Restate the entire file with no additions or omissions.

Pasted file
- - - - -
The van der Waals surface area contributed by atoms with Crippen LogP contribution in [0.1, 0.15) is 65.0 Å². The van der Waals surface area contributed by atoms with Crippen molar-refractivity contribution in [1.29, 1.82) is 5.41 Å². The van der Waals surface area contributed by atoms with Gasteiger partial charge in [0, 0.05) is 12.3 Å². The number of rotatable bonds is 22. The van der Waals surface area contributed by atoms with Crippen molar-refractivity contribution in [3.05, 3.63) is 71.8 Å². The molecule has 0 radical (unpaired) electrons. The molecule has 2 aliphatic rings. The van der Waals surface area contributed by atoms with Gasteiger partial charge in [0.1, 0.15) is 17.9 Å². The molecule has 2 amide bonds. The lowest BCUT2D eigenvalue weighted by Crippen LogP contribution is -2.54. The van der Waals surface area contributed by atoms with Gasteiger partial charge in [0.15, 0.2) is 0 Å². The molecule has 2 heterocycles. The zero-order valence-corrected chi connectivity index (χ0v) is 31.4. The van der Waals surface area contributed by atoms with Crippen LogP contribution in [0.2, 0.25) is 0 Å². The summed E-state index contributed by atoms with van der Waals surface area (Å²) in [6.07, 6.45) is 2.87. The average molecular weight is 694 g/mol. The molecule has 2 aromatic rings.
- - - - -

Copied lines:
The van der Waals surface area contributed by atoms with Crippen LogP contribution in [0.1, 0.15) is 65.0 Å². The van der Waals surface area contributed by atoms with Crippen molar-refractivity contribution in [1.29, 1.82) is 5.41 Å². The van der Waals surface area contributed by atoms with Gasteiger partial charge in [0, 0.05) is 12.3 Å². The number of rotatable bonds is 22. The van der Waals surface area contributed by atoms with Crippen molar-refractivity contribution in [3.05, 3.63) is 71.8 Å². The molecule has 0 radical (unpaired) electrons. The molecule has 2 aliphatic rings. The van der Waals surface area contributed by atoms with Gasteiger partial charge in [0.1, 0.15) is 17.9 Å². The molecule has 2 amide bonds. The lowest BCUT2D eigenvalue weighted by Crippen LogP contribution is -2.54. The van der Waals surface area contributed by atoms with Gasteiger partial charge in [0.15, 0.2) is 0 Å². The molecule has 2 heterocycles. The zero-order valence-corrected chi connectivity index (χ0v) is 31.4. The van der Waals surface area contributed by atoms with Crippen LogP contribution in [0.2, 0.25) is 0 Å². The summed E-state index contributed by atoms with van der Waals surface area (Å²) in [6.07, 6.45) is 2.87. The average molecular weight is 694 g/mol. The molecule has 2 aromatic rings.